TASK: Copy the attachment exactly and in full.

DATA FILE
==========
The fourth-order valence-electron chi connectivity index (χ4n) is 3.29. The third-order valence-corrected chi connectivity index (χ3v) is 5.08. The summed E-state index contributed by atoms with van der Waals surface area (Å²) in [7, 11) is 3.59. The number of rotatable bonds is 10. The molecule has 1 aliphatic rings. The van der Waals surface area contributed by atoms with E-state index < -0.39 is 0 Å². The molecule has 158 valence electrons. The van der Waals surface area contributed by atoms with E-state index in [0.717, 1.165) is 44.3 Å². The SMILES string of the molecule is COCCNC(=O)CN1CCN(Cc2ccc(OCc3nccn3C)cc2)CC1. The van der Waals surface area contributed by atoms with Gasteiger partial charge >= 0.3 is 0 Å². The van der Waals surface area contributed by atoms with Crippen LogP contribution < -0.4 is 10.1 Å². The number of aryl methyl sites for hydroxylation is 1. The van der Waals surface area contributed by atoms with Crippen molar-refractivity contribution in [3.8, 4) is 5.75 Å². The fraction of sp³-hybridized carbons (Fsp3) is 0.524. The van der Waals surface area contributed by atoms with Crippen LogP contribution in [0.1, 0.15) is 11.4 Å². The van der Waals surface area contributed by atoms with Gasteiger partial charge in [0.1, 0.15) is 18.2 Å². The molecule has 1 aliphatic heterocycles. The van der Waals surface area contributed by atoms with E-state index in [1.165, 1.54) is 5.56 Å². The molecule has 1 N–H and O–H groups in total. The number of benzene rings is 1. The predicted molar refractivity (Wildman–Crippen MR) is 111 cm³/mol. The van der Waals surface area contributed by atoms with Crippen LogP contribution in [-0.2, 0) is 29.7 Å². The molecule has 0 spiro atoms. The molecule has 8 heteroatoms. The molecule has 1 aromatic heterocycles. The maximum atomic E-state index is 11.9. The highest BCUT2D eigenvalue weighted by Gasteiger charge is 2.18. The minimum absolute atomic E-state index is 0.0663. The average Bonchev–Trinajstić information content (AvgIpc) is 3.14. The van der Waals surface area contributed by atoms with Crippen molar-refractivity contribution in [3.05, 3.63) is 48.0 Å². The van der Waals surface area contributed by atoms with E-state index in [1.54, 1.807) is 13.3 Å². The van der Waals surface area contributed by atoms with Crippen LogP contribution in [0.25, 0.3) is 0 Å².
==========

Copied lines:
The fourth-order valence-electron chi connectivity index (χ4n) is 3.29. The third-order valence-corrected chi connectivity index (χ3v) is 5.08. The summed E-state index contributed by atoms with van der Waals surface area (Å²) in [7, 11) is 3.59. The number of rotatable bonds is 10. The molecule has 1 aliphatic rings. The van der Waals surface area contributed by atoms with E-state index < -0.39 is 0 Å². The molecule has 158 valence electrons. The van der Waals surface area contributed by atoms with E-state index in [0.717, 1.165) is 44.3 Å². The SMILES string of the molecule is COCCNC(=O)CN1CCN(Cc2ccc(OCc3nccn3C)cc2)CC1. The van der Waals surface area contributed by atoms with Gasteiger partial charge >= 0.3 is 0 Å². The van der Waals surface area contributed by atoms with Crippen LogP contribution < -0.4 is 10.1 Å². The number of aryl methyl sites for hydroxylation is 1. The van der Waals surface area contributed by atoms with Crippen molar-refractivity contribution in [3.8, 4) is 5.75 Å². The fraction of sp³-hybridized carbons (Fsp3) is 0.524. The van der Waals surface area contributed by atoms with Crippen LogP contribution in [0.1, 0.15) is 11.4 Å². The van der Waals surface area contributed by atoms with Gasteiger partial charge in [0.1, 0.15) is 18.2 Å². The molecule has 1 aliphatic heterocycles. The van der Waals surface area contributed by atoms with E-state index in [1.165, 1.54) is 5.56 Å². The molecule has 1 N–H and O–H groups in total. The number of benzene rings is 1. The predicted molar refractivity (Wildman–Crippen MR) is 111 cm³/mol. The van der Waals surface area contributed by atoms with Crippen LogP contribution in [-0.2, 0) is 29.7 Å². The molecule has 0 spiro atoms. The molecule has 8 heteroatoms. The molecule has 1 aromatic heterocycles. The maximum atomic E-state index is 11.9. The highest BCUT2D eigenvalue weighted by Gasteiger charge is 2.18. The minimum absolute atomic E-state index is 0.0663. The average Bonchev–Trinajstić information content (AvgIpc) is 3.14. The van der Waals surface area contributed by atoms with Crippen molar-refractivity contribution in [3.05, 3.63) is 48.0 Å². The van der Waals surface area contributed by atoms with E-state index in [1.54, 1.807) is 13.3 Å². The van der Waals surface area contributed by atoms with Crippen LogP contribution in [0.25, 0.3) is 0 Å².